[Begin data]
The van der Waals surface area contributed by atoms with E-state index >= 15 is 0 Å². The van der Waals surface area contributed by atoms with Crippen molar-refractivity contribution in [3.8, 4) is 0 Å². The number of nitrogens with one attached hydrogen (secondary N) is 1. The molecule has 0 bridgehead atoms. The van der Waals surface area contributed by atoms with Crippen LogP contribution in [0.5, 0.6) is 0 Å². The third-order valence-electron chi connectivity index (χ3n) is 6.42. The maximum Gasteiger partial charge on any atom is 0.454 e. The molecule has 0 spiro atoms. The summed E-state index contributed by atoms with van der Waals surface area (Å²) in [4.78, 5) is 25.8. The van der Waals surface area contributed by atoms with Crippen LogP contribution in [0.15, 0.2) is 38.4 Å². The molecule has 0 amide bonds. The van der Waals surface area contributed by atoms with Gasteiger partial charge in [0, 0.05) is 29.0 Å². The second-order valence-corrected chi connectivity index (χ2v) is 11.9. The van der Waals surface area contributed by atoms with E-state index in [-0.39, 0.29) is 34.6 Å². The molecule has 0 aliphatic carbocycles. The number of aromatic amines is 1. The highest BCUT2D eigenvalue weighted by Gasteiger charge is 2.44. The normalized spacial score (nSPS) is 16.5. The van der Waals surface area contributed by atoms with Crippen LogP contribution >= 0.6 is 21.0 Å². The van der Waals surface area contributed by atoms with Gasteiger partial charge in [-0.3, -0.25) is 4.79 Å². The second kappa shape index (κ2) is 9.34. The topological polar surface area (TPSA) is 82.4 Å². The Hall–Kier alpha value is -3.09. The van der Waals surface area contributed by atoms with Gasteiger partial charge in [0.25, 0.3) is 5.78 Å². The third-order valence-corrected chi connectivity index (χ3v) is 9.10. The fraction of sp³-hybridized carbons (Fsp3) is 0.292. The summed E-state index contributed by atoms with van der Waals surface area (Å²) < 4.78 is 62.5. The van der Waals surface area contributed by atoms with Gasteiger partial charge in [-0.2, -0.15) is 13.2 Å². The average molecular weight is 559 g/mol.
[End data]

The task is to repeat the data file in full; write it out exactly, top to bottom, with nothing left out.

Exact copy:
The van der Waals surface area contributed by atoms with E-state index >= 15 is 0 Å². The van der Waals surface area contributed by atoms with Crippen molar-refractivity contribution in [3.8, 4) is 0 Å². The number of nitrogens with one attached hydrogen (secondary N) is 1. The molecule has 0 bridgehead atoms. The van der Waals surface area contributed by atoms with Crippen LogP contribution in [0.5, 0.6) is 0 Å². The third-order valence-electron chi connectivity index (χ3n) is 6.42. The maximum Gasteiger partial charge on any atom is 0.454 e. The molecule has 0 spiro atoms. The summed E-state index contributed by atoms with van der Waals surface area (Å²) in [4.78, 5) is 25.8. The van der Waals surface area contributed by atoms with Crippen LogP contribution in [0.15, 0.2) is 38.4 Å². The molecule has 0 amide bonds. The van der Waals surface area contributed by atoms with Gasteiger partial charge in [0, 0.05) is 29.0 Å². The second-order valence-corrected chi connectivity index (χ2v) is 11.9. The van der Waals surface area contributed by atoms with E-state index in [-0.39, 0.29) is 34.6 Å². The molecule has 0 aliphatic carbocycles. The number of aromatic amines is 1. The highest BCUT2D eigenvalue weighted by Gasteiger charge is 2.44. The normalized spacial score (nSPS) is 16.5. The van der Waals surface area contributed by atoms with Crippen LogP contribution >= 0.6 is 21.0 Å². The van der Waals surface area contributed by atoms with Gasteiger partial charge in [-0.3, -0.25) is 4.79 Å². The second kappa shape index (κ2) is 9.34. The topological polar surface area (TPSA) is 82.4 Å². The Hall–Kier alpha value is -3.09. The van der Waals surface area contributed by atoms with Gasteiger partial charge in [0.25, 0.3) is 5.78 Å². The third-order valence-corrected chi connectivity index (χ3v) is 9.10. The fraction of sp³-hybridized carbons (Fsp3) is 0.292. The summed E-state index contributed by atoms with van der Waals surface area (Å²) < 4.78 is 62.5. The van der Waals surface area contributed by atoms with Gasteiger partial charge in [-0.2, -0.15) is 13.2 Å². The average molecular weight is 559 g/mol.